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Wednesday, February 04, 2009

Vatican Radio rejects criticism of the Pope

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Vatikan/D: Lombardi weist Kritik zurück

Lombardi rejects criticism

The debate over the Lefebvre supporters and the British traditionalist bishop and Holocaust-denier, Richard Williamson, continues. Since criticism has been getting louder on the silence of the Pope in this matter especially from the German-speaking world, Father Federico Lombardi, Vatican spokesman made a further statement on Tuesday evening. The Pope had several times condemned statements that deny the Holocaust, Lombardi said clearly in German and Italian. The Vatican spokesman recalled the words of the Pope in the Cologne Synagogue in 2005, the Auschwitz concentration camp in 2006 and most recently at the General Audience on 28 January this year. The significant words of the Pope also applied to Bishop Richard Williamson, Lombardi explained, quoting:

"While I wish wholeheartedly again to express my full and unquestionable solidarity with our brothers, the participators in the first covenant, that the Shoah brings humanity to reflect on the unpredictable power of evil, if it lodges in the heart of the people take. The Shoah was a warning to all against forgetting, against any denial or reduction ... "

Lombardi continues:
"The condemnation of statements that deny the Holocaust, could not be clearer, and from the context it can be concluded that this also extends to the positions of Bishop Williamson and all those who take similar positions."

The lifting of the excommunication of SSPX, to which the controversial Bishop Williamson belongs, have nothing to do with the legitimisation of statements that deny the Holocaust, said Lombardi continuing. Benedict condemns any denial of the Holocaust in the strongest terms.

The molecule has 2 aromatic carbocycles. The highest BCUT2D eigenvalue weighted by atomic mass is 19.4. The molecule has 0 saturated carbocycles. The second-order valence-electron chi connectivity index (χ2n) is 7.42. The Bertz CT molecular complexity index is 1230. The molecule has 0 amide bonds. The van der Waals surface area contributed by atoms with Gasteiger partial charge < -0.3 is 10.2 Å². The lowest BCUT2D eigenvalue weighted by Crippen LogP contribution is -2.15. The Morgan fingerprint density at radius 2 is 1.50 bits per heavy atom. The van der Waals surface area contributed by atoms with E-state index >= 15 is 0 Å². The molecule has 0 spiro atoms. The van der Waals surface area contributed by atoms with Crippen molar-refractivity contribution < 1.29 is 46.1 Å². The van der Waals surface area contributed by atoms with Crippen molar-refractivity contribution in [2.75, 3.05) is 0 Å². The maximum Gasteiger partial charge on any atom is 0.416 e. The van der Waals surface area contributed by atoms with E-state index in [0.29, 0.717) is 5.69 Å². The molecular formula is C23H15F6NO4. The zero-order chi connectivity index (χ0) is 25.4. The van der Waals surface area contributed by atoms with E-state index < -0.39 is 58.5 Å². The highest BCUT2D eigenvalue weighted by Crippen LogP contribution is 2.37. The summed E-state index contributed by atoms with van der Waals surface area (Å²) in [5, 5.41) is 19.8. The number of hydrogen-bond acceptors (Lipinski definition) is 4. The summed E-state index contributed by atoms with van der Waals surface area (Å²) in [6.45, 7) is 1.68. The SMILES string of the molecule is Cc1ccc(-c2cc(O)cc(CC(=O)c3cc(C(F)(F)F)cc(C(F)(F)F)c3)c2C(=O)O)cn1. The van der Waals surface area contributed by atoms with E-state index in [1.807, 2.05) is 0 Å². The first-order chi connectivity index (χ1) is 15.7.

Thus Lombardi also responded to criticism from German Chancellor Angela Merkel on the attitude of the Pope in the discussion about dealing with the Holocaust. The Chancellor on Tuesday at a press conference in Berlin had called on Benedict XVI to express a clear position. Merkel said:

"It is generally not up to me, to pass judgement on church decisions or to comment on them. However, it is different when it comes to policy issues. And I think it's a question of principle, if a decision by the Vatican gives the impression that the denial of the Holocaust could be tolerated and that is also about fundamental issues of the relationship with Judaism goes. Therefore, this is not without consequences if one stands still on the matter. That is, in my opinion not only a matter for Christian communities, the Catholic parishes in Germany and the Jewish communities, but it is a question that from the Pope and Vatican must very clearly that there can be no denial and that obviously there has to be a positive relationship with Judaism. These clarifications have in my view not been done properly. "

Encouragingly, however, Merkel said further, there are many voices from the Catholic Church calling on the Vatican to clearly distance themselves from the positions of the Holocaust denier Williamson. Merkel received the support of the former Bundestag President Rita Süssmuth (CDU). To the Berlin radio Info, Süssmuth said that there was a massive contradiction between the basic attitude of the Pope and his action in the Williamson case. Merkel is therefore morally obliged to take part in the debate. - With her criticism of the Pope, the Chancellor however only found favour. Dissenting votes came from the ranks of the Catholic bishops, and also from the Christian Democratic Union.
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